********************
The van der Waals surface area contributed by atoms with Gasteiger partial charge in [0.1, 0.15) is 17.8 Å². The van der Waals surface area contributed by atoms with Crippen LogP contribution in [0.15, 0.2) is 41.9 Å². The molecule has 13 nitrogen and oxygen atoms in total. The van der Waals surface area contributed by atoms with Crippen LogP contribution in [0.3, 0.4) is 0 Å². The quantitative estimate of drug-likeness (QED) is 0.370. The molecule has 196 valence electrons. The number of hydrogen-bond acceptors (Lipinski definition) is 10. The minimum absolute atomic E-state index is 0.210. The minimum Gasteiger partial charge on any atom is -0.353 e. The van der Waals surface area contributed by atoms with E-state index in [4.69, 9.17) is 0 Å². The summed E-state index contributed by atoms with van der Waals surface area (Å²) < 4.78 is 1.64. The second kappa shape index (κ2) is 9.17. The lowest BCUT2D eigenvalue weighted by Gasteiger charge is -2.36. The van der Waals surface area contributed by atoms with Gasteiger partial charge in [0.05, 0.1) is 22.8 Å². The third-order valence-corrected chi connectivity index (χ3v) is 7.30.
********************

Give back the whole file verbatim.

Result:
The van der Waals surface area contributed by atoms with Gasteiger partial charge in [0.1, 0.15) is 17.8 Å². The van der Waals surface area contributed by atoms with Crippen LogP contribution in [0.15, 0.2) is 41.9 Å². The molecule has 13 nitrogen and oxygen atoms in total. The van der Waals surface area contributed by atoms with Crippen LogP contribution in [0.3, 0.4) is 0 Å². The quantitative estimate of drug-likeness (QED) is 0.370. The molecule has 196 valence electrons. The number of hydrogen-bond acceptors (Lipinski definition) is 10. The minimum absolute atomic E-state index is 0.210. The minimum Gasteiger partial charge on any atom is -0.353 e. The van der Waals surface area contributed by atoms with E-state index in [4.69, 9.17) is 0 Å². The summed E-state index contributed by atoms with van der Waals surface area (Å²) < 4.78 is 1.64. The second kappa shape index (κ2) is 9.17. The lowest BCUT2D eigenvalue weighted by Gasteiger charge is -2.36. The van der Waals surface area contributed by atoms with Gasteiger partial charge in [0.05, 0.1) is 22.8 Å². The third-order valence-corrected chi connectivity index (χ3v) is 7.30.